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A Natural History of Conifers (Anglais) Relié – 21 avril 2008

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4,7 étoiles sur 5 12 commentaires provenant des USA

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Description du produit

Présentation de l'éditeur

Conifers are the most diverse, interesting, beautiful trees in the world, so why is it that our gardens are home to so few species? Part of the reason lies in their economic importance which, by focusing attention on relatively few species, has limited our understanding of one of the most remarkable plant groups on earth. Leading expert Aljos Farjon provides a broader perspective with this compelling narrative that observes conifers from the standpoint of the curious naturalist. It starts with the basic question of what conifers are and continues to explore their evolution, taxonomy, ecology, distribution, human uses, and issues of conservation. As the story unfolds many popular misconceptions are dispelled, such as the notion that all conifers have cones (untrue), and the extraordinary diversity of conifers begins to dawn as Farjon describes the diminutive creeping shrub Microcachrys tetragona, whose strange seed cones resemble raspberries, and the prehistoric-looking Araucaria meulleri. The taxonomic diversity of conifers is huge and Farjon goes on to relate how, over the course of three 300 million years, these trees and shrubs have adapted to survive geological upheavals, climatic extremes, and formidable competition from flowering plants. Scarcely less remarkable is his explanation of how conifers, with only 627 species, grew to occupy every continent on earth ranging from the high latitudes to the tropics. This illuminating review will fascinate plant lovers who wish to discover the extraordinary relatives of ordinary garden conifers, natural historians, who will relish seeing conifers reviewed in a broad context, and all who seek to learn more about the early history of life on our planet.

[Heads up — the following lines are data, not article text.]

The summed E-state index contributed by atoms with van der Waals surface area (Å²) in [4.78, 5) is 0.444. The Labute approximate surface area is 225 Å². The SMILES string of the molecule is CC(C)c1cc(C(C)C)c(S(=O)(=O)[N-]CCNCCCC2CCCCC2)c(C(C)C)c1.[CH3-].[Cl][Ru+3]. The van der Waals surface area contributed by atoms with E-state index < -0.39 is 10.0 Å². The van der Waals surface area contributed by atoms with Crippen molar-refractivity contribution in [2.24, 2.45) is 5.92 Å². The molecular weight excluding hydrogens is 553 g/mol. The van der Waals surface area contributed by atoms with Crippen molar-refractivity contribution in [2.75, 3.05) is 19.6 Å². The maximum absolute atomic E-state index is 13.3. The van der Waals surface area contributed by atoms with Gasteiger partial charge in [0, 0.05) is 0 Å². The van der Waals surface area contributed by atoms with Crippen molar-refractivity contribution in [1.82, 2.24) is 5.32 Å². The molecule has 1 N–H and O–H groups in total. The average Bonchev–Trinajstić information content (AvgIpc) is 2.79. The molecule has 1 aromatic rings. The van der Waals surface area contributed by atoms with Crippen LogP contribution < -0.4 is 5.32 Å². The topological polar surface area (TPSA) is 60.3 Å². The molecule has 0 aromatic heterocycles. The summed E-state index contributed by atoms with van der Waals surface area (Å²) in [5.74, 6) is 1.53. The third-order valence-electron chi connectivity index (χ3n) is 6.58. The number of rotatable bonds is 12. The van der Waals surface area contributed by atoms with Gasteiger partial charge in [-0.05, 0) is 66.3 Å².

Biographie de l'auteur

Aljos Farjon worked as a Senior Scientific Officer for the Royal Botanic Gardens, Kew from 1996, where he headed the Temperate Section of its Herbarium before his retirement at 60 in 2006; he is now an Honorary Research Associate with Kew. He has published 10 books and more than 120 papers mainly but not exclusively on conifers. He is a Fellow of the Linnean Society of London and has served on its Council, holds longtime membership in the International Association for Plant Taxonomy, and is a member of the Royal Horticultural Society's Conifer Registration Advisory Committee. He is also Chair since 1995 of the Conifer Specialist Group of IUCN The world Conservation Union. In 1997 he received the prestigious Engler Medal in silver from IAPT and in 2006 he was awarded the Veitch Memorial Medal by the Royal Horticultural Society. He lives in Middlesex, England.

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1 internautes sur 1 ont trouvé ce commentaire utile 
5.0 étoiles sur 5 GREAT Book On The Biology Of Conifers 4 août 2016
Par P. Pollock - Publié sur
Format: Relié Achat vérifié
I came into possession of this book in the strangest way ... but I'm so glad I did! I asked a botanist for a book that would help me with tree systematics (identifucation) and this book was recommended. It was a little strange to make the purchase, because i was really looking for info on oak and birch trees. And secondly, it just so happened ... that i had found some very unique conifer trees on the tops of the southern Andes mountains, and i really wanted to identify them. So what the heck, i bought the book. What a pleasure, when it arrived!! Author Aljos Farjon has done a terrific job of describing conifer trees, how they have evolved and changed over time, and how the various aspects of their biology ... produce the tree that is standing in front of you today. Furthermore, the book is very readable, and the color plates are high quality. i was encouraged to discover that I could identify which Family 'my tree' in the Andes belonged to ... it didnt take long at all. This book is Highly Recommended if you have an interest in conifers, tree identification, tree biology ... or you just love trees. Big thanks to the author!